What Happened in Museums this Week?

What Happened in Museums This Week? January 25 – 31

A Look at Plans for the Academy Movie Museum on Wilshire

The Academy of Motion Picture Arts and Sciences has posted a fairly detailed update on the plans to renovate the old May Co. department store at Wilshire and Fairfax into the movie museum Los Angeles has never had. To read more, click here.

Central America’s Largest Museum of Mayan Culture to be Built in Guatemala

Swiss firm Harry Gugger Studio and Boston office over,under have teamed up to design Central America’s largest museum of Mayan history and culture for a site in Guatemala City.

Planned for the northern edge of L’Aurora Park, the Museo Maya de América will house a vast collection of historical artefacts from the Mayan regions of southern Mexico and northern Central America, within an all-new structure that draws on the architecture of traditional Mayan temples. To read more, click here.

Denver, Seattle Museums Put Artworks on the Line in Super Bowl Wager

If the Seattle Seahawks‘ ferocious defense isn’t enough to make Denver Broncos quarterback Peyton Manning sweat on Super Bowl Sunday, how about the prospect of allowing a city’s museum-goers to get thrown for another loss?

Besides the Vince Lombardi Trophy, a sterling silver football on a pedestal, and immeasurable bragging rights, the teams will be playing for the artistic gratification of their respective citizens, thanks to a bet between the directors of the Seattle Art Museum and Denver Art Museum. To read more, click here.

First-ever Porsche Headed Home to Company Museum

Now while you’d think that such an important piece of Porsche heritage has been in a museum or even the automaker’s not-so-secret lair, it has actually been sitting at a warehouse for the last 112 years. Thankfully, that’s all about to change as Porsche has recovered P1, and the car will soon be on “permanent display” at the Porsche Museum in Stuttgart. To read more, click here.

Germany Funds Opening of Bolivia’s First Jewish Museum

The Jewish community of Bolivia inaugurated the country’s first Jewish museum with financial assistance from Germany.

The inauguration took place earlier this month in Cochabamba, 250 miles southeast of the capital La Paz, according to a report Thursday by the Jewish Argentinian website Radio Jai. To read more, click here.

In Rare Public Forum, Architect Defends Decision to Take Down Former Folk Art Museum

An architect typically doesn’t go before the public to defend a private project. But on Tuesday night Liz Diller of Diller Scofidio & Renfro stood before a crowd of 650 people, many of them her peers, to explain in detail the six-month process by which her firm tried to save the former home of the American Folk Art Museum before deciding it was impossible. To read more, click here.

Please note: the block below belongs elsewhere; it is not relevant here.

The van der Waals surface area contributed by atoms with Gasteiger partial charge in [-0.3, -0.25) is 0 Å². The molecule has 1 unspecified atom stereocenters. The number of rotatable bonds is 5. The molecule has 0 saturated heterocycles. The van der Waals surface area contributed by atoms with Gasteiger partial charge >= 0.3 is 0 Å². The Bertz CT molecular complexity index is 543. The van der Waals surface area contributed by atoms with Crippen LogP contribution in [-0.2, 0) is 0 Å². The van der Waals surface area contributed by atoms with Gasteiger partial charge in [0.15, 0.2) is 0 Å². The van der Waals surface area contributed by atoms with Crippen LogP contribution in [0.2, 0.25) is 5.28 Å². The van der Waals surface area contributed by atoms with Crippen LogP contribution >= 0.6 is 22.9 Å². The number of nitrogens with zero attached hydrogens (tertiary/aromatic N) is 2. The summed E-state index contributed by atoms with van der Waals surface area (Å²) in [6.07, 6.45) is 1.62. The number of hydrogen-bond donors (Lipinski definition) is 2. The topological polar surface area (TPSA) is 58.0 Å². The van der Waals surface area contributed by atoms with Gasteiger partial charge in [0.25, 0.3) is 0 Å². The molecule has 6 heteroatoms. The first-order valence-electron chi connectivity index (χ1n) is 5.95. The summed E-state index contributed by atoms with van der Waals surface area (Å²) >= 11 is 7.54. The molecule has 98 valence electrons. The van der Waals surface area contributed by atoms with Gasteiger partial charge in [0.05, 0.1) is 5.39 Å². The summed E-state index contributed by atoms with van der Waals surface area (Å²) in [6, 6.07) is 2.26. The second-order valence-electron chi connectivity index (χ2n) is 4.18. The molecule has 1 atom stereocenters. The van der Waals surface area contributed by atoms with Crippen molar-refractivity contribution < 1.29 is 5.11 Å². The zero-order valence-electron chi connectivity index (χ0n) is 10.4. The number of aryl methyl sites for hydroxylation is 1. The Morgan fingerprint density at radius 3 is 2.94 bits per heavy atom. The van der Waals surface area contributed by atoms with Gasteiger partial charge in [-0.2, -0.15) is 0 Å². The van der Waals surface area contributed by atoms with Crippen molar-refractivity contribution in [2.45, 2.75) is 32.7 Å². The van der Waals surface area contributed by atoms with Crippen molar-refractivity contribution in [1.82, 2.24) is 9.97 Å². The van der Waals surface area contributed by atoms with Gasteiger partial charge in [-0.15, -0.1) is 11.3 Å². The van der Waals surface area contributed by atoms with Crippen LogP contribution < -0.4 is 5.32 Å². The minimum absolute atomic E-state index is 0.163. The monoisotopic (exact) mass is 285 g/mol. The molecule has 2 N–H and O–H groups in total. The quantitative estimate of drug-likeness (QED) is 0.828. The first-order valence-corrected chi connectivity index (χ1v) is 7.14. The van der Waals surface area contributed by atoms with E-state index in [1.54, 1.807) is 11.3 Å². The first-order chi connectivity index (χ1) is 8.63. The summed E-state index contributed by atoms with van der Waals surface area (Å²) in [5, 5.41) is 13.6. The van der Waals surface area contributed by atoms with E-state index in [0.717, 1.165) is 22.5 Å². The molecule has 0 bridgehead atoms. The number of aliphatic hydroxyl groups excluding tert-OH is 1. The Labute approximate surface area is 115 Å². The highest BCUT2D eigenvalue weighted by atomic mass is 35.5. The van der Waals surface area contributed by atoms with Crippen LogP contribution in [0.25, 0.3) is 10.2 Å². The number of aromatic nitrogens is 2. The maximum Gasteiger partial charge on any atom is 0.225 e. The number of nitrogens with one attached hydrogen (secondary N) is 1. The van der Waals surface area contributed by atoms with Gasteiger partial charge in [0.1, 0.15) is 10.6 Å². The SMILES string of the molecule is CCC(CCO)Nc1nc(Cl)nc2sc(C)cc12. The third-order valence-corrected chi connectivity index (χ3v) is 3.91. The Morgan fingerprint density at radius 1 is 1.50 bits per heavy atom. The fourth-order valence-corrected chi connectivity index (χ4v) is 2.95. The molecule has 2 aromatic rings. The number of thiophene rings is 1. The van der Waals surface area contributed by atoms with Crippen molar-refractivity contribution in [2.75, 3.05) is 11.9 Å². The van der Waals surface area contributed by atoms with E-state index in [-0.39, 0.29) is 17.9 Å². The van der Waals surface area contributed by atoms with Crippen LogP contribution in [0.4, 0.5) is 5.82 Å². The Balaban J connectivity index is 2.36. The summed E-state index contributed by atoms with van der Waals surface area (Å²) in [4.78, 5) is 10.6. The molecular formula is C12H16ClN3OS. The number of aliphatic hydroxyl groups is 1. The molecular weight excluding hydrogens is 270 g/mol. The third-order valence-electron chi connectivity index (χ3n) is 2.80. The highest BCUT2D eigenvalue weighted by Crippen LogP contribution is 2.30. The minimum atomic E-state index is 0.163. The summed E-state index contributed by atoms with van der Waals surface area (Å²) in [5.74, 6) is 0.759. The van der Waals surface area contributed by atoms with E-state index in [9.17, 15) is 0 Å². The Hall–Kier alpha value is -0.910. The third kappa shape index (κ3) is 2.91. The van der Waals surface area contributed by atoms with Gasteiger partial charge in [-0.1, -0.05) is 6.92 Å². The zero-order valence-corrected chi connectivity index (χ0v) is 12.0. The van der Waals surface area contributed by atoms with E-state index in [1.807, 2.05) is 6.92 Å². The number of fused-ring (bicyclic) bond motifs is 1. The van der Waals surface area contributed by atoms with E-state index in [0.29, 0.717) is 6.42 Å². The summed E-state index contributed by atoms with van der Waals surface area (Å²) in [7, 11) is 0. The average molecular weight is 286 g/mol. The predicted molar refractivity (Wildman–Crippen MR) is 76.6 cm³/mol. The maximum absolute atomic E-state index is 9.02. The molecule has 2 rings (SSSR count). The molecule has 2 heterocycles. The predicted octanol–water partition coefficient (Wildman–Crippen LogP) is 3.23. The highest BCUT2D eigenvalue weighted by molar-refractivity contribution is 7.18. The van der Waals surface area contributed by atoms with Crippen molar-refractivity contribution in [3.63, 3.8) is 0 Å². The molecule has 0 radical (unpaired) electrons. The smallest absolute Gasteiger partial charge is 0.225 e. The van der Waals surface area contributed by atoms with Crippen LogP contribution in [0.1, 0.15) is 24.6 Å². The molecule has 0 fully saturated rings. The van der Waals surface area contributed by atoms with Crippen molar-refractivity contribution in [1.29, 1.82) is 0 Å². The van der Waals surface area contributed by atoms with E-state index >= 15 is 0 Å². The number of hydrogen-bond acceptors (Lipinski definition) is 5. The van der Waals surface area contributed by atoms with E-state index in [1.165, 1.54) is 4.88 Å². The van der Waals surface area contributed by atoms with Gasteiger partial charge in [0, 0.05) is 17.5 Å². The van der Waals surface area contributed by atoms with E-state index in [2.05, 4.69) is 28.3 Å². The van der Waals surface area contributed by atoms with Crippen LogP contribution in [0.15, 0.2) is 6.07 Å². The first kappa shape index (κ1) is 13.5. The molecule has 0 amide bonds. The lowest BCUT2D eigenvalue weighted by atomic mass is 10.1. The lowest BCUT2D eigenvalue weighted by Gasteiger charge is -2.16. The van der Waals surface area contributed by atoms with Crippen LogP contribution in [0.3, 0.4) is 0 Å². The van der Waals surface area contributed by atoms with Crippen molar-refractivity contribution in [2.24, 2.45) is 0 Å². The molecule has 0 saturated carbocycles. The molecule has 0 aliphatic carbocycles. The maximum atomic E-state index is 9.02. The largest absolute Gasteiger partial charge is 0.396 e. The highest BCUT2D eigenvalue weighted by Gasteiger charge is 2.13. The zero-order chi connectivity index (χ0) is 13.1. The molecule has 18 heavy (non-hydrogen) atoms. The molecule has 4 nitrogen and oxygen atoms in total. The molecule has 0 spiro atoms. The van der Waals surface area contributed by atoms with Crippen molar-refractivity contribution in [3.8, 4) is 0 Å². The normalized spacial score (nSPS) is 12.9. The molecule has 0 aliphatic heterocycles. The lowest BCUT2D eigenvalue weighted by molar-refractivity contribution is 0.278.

Museum on the Frontline

Museum Blogger Linda Norris’ friend and colleague Olesya Ostrovska, an art expert in Kyiv, graciously agreed to allow Linda to share this post, published last weekend, about current conditions at the National Art Museum of Ukraine, originally written as a post on Eurolution.doc Ukraine on Maidan, a Facebook page dedicated to sharing perspectives on current events in Ukraine “without cliche’ or manipulations.”  Click here to read more on Linda’s blog, The Uncatalogued Museum.

Smithsonian Scraps Plan to Reopen Shuttered Site

The 133-year-old Arts and Industries Building, one of the original exhibition spaces in the nation’s capital, has undergone a $55 million federally funded renovation to replace its roof and rehabilitate the structure. It was shuttered in 2004 because of structural problems and leaks. While scaffolding is now being dismantled around the building, it will remain closed until further notice, officials said late Monday. To read more, click here.

UNESCO Team ‘Shocked’ at Egypt Islamic Museum Loss

UNESCO pledged Friday to help restore a renowned museum dedicated to Islamic history in Cairo that was devastated by a bomb last week, with officials expressing “shock” at the scale of the damage.

The Museum of Islamic Art was across the street from the truck bomb that targeted the Egyptian capital’s security headquarters on Jan. 24. It killed four people and caused damage to buildings for hundreds of meters (yards) around, smashing the museum’s facade and sending debris crashing onto exhibits. To read more, click here.

What headlines caught your eye this week?

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